# Interprocedural Analysis Noam Rinetzky Mooly Sagiv

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### Text of Interprocedural Analysis Noam Rinetzky Mooly Sagiv

• Slide 1
• Interprocedural Analysis Noam Rinetzky Mooly Sagiv
• Slide 2
• Challenges in Interprocedural Analysis Respect call-return mechanism Handling recursion Local variables Parameter passing mechanisms The called procedure is not always known The source code of the called procedure is not always available Concurrency
• Slide 3
• Stack regime P() { R(); } R(){ } Q() { R(); } call return call return P R
• Slide 4
• Guiding light Exploit stack regime Precision Efficiency
• Slide 5
• Simplifying Assumptions Parameter passed by value No OO No nesting No concurrency Recursion is supported
• Slide 6
• Topics Covered The trivial approach Procedure Inlining The naive approach The call string approach Functional Approach Valid paths Interprocedural Analysis via Graph Reachability Beyond reachability [Demand analysis] [Advanced Topics] Karrs analysis Backward MOPED
• Slide 7
• Constant Propagation Find variables with constant value at a given program location int p(int x){ return x * x; void main()} { int z; if (...) z = p(5) + 5; else z = p(4) + 4; printf (z); }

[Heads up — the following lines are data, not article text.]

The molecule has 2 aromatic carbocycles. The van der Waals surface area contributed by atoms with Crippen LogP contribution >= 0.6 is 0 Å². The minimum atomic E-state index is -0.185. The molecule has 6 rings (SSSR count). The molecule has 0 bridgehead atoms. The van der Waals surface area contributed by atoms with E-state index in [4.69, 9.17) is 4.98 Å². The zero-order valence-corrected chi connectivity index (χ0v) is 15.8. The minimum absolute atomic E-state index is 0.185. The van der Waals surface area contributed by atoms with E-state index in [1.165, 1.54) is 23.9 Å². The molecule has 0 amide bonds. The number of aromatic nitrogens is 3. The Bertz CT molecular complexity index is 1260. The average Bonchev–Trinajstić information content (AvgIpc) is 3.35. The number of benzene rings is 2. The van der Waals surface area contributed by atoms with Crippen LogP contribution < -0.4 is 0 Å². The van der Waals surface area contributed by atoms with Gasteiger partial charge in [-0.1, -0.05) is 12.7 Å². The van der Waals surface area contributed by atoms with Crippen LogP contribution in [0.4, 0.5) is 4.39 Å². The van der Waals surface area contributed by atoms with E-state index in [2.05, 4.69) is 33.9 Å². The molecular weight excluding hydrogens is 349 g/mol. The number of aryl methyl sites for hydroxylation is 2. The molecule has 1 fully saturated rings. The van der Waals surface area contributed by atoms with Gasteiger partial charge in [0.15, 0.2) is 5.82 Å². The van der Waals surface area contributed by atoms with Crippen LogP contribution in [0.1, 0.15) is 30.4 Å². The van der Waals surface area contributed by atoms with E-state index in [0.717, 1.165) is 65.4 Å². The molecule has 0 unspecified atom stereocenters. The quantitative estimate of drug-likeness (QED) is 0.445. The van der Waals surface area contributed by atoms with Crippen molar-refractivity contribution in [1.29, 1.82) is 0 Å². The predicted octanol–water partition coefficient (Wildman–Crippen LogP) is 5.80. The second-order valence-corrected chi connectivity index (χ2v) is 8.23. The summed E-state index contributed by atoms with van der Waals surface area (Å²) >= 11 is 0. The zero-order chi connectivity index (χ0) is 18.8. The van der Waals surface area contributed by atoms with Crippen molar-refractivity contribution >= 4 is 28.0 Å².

• Slide 8
• Example Program x = 5; y = 7; if (...) y = x + 2; z = x +y;
• Slide 9
• Undecidability Issues It is undecidable if a program point is reachable in some execution Some static analysis problems are undecidable even if the program conditions are ignored
• Slide 10
• The Constant Propagation Example while (...) { if (...) x_1 = x_1 + 1; if (...) x_2 = x_2 + 1;... if (...) x_n = x_n + 1; } y = truncate (1/ (1 + p 2 (x_1, x_2,..., x_n)) /* Is y=0 here? */
• Slide 11
• Conservative Solution Every detected constant is indeed constant But may fail to identify some constants Every potential impact is identified Superfluous impacts
• Slide 12
• The extra cost of procedures Call return complicates the analysis Unbounded stack memory Increases asymptotic complexity But can be tolerable in practice Sometimes even cheaper/more precise than intraprocedural analysis
• Slide 13
• A trivial treatment of procedure Analyze a single procedure After every call continue with conservative information Global variables and local variables which may be modified by the call have unknown values Can be easily implemented Procedures can be written in different languages Procedure inline can help
• Slide 14
• Disadvantages of the trivial solution Modular (object oriented and functional) programming encourages small frequently called procedures Almost all information is lost
• Slide 15
• Procedure Inlining Inline called procedures Simple Does not handle recursion Exponential blow up p1 { call p2 call p2 } p2 { call p3 call p3 } p3{ }
• Slide 16